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Thursday
Jun202019

7. Ten Tips on managing your emotions intelligently

Written by Rachel Green, Director, The Emotional Intelligence Institute, accredited user of the Mayer-Salovey-Caruso-Emotional-Intelligence Test (MSCEIT) and international leader in emotional intelligence coaching.

Emotional Intelligence is said to be an indicator of people's success in life because we are all driven by our emotions and our emotions drive our behaviour and productivity at work.

A big and important component of Emotional Intelligence is the ability to be aware of and manage your own emotions. It's often not an aspect adults have had much education in, so here are some tips to help you develop this aspect of your emotional intelligence at work.

Ten tips on how to use emotional intelligence in managing your emotions

Emotional intelligence tip 1: Stop and check

Too many of us rush through our day and then fall into bed exhausted at night none-the-wiser for how we have felt during the day.

It is important to know how we feel.

Our feelings can dictate our behaviour.

If we do not know how we feel, we may do things that are hurtful or unhelpful or not know why we are doing what we are doing. Ignorance is not bliss, it is unwise when it comes to emotions.

Develop your emotional intelligence now:

Take a brief pause in your busy day to check in with yourself. Ask yourself, "How am I feeling?" Become aware of how you are feeling and then decide if any action needs to be taken.

Start by doing this often, until it becomes a habit. I recommend doing it on the hour every hour for quite a few days or even weeks.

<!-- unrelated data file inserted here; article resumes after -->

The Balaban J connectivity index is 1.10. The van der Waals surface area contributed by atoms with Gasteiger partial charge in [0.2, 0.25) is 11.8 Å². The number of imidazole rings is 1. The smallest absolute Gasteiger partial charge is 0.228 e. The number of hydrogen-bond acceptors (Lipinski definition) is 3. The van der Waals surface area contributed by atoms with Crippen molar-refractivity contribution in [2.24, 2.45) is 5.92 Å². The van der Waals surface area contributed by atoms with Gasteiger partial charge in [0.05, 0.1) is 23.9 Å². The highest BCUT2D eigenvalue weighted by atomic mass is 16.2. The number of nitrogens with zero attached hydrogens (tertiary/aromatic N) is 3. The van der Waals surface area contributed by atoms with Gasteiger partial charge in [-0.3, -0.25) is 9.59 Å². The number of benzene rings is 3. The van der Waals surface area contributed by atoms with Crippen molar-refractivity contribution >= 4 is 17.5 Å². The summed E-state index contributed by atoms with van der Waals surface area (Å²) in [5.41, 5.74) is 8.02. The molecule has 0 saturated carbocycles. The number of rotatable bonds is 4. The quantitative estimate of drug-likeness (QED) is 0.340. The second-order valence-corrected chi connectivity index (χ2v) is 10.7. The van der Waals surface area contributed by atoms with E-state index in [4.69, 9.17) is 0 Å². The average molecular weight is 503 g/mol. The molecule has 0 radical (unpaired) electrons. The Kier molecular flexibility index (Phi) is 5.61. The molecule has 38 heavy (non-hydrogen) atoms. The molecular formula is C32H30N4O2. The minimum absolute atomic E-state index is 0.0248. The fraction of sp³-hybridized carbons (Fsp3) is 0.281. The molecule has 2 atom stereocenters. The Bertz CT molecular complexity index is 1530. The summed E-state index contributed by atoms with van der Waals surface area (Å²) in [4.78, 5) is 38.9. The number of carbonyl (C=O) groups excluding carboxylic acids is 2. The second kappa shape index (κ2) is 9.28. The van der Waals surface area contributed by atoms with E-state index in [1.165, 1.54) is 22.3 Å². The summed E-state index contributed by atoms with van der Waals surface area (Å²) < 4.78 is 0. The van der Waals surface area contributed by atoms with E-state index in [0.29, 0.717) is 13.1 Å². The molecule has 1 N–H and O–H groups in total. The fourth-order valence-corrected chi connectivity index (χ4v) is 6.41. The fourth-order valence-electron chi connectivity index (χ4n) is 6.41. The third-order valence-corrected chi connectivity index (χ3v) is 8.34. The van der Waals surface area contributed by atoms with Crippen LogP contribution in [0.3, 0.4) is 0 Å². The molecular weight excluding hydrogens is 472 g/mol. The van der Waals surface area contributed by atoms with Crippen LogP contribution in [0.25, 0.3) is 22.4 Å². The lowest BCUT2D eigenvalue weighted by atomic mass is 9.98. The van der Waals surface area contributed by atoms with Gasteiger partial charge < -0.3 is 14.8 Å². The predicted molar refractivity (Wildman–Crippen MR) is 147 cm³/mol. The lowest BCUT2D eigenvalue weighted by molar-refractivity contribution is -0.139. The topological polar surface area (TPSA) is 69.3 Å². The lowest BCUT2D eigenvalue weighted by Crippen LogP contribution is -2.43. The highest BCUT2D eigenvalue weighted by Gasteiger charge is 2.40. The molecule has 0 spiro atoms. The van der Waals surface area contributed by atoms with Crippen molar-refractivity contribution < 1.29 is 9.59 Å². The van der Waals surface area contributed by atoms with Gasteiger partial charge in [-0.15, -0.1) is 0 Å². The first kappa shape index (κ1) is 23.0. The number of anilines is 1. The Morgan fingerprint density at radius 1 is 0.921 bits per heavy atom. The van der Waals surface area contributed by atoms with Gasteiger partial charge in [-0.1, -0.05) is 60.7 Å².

Emotional intelligence tip 2: Reflect on each day

At the end of a day, stop to reflect. Howard Gardner, one of the original researchers into multiple intelligences says this is a key behaviour of extra-ordinary people.

Review your day and learn from it.

Consider what you managed well. Identify what you could have managed better. Decide how you'll improve. And to it!

Don't keep repeating the same mistakes, it's not emotionally intelligent to do so.

Emotional intelligence tip 3: Keep a journal

Keep notes on your emotional states on a day-by-day or week-by-week basis. What emotional reactions did you have? What upset you? What delighted you? Then over time look to see if any patterns emerge.

  1. Do you frequently get upset over particular kinds of comments?
  2. Are you more likely to feel anxious at a particular time of day or at a particular task?
  3. Do particular people trigger different emotional reactions in you?

Then take action to help reduce any problems.

Emotional self-awareness is an important component of emotional intelligence.

There is a mood meter app from Yale University that may help you keep track of your emotions. I ensure most of my clients use it.

Emotional intelligence tip 4: Accept how you feel

Many of us have been brought up to bury, ignore, avoid, or even to feel ashamed of or embarrassed by our feelings.

Develop your emotional intelligence now:

Develop the ability to own how you feel without trying to deny your feelings.

For example you might say to yourself and others, "Yes, I am anxious at the moment", or "I am scared that I'll fail", or "I feel uncomfortable in this situation" or "I'm embarrassed with the way we are discussing this issue. I could contribute more if we found a kinder way to do it."

Emotional intelligence tip 5: Don't let your feelings dictate your behaviour

You always have options in the way that you respond to an emotion. Just because you feel a particular emotion doesn't mean it should dictate what you do.